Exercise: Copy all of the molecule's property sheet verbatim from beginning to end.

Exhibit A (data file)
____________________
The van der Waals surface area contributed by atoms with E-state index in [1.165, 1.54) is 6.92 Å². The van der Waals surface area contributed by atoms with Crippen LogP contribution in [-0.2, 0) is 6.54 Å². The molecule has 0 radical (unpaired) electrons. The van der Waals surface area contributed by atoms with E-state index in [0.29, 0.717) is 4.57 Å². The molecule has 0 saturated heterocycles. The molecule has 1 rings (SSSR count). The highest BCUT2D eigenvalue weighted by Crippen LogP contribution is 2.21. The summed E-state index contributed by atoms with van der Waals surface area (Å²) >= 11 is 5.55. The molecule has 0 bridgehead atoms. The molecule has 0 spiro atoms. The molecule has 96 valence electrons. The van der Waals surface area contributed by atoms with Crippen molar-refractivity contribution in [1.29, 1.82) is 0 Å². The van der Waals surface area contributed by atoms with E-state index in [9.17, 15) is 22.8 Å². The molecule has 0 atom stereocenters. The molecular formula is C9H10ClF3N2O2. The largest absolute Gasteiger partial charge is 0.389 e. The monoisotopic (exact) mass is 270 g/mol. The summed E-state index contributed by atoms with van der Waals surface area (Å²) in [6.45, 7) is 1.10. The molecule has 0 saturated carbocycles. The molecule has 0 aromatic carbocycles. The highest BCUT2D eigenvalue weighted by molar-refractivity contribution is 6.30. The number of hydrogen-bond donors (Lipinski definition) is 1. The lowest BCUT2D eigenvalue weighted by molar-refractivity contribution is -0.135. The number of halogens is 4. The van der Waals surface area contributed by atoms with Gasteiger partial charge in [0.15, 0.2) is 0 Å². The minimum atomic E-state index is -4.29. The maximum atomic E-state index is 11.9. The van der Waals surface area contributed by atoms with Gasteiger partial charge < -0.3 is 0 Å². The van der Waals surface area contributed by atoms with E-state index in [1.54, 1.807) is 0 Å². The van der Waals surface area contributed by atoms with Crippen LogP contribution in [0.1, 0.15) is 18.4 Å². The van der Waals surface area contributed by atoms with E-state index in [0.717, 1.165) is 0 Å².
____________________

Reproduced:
The van der Waals surface area contributed by atoms with E-state index in [1.165, 1.54) is 6.92 Å². The van der Waals surface area contributed by atoms with Crippen LogP contribution in [-0.2, 0) is 6.54 Å². The molecule has 0 radical (unpaired) electrons. The van der Waals surface area contributed by atoms with E-state index in [0.29, 0.717) is 4.57 Å². The molecule has 0 saturated heterocycles. The molecule has 1 rings (SSSR count). The highest BCUT2D eigenvalue weighted by Crippen LogP contribution is 2.21. The summed E-state index contributed by atoms with van der Waals surface area (Å²) >= 11 is 5.55. The molecule has 0 bridgehead atoms. The molecule has 0 spiro atoms. The molecule has 96 valence electrons. The van der Waals surface area contributed by atoms with Crippen molar-refractivity contribution in [1.29, 1.82) is 0 Å². The van der Waals surface area contributed by atoms with E-state index in [9.17, 15) is 22.8 Å². The molecule has 0 atom stereocenters. The molecular formula is C9H10ClF3N2O2. The largest absolute Gasteiger partial charge is 0.389 e. The monoisotopic (exact) mass is 270 g/mol. The summed E-state index contributed by atoms with van der Waals surface area (Å²) in [6.45, 7) is 1.10. The molecule has 0 saturated carbocycles. The molecule has 0 aromatic carbocycles. The highest BCUT2D eigenvalue weighted by molar-refractivity contribution is 6.30. The number of hydrogen-bond donors (Lipinski definition) is 1. The lowest BCUT2D eigenvalue weighted by molar-refractivity contribution is -0.135. The number of halogens is 4. The van der Waals surface area contributed by atoms with Gasteiger partial charge in [0.15, 0.2) is 0 Å². The minimum atomic E-state index is -4.29. The maximum atomic E-state index is 11.9. The van der Waals surface area contributed by atoms with Gasteiger partial charge < -0.3 is 0 Å². The van der Waals surface area contributed by atoms with E-state index in [1.54, 1.807) is 0 Å². The van der Waals surface area contributed by atoms with Crippen LogP contribution in [0.1, 0.15) is 18.4 Å². The van der Waals surface area contributed by atoms with E-state index in [0.717, 1.165) is 0 Å².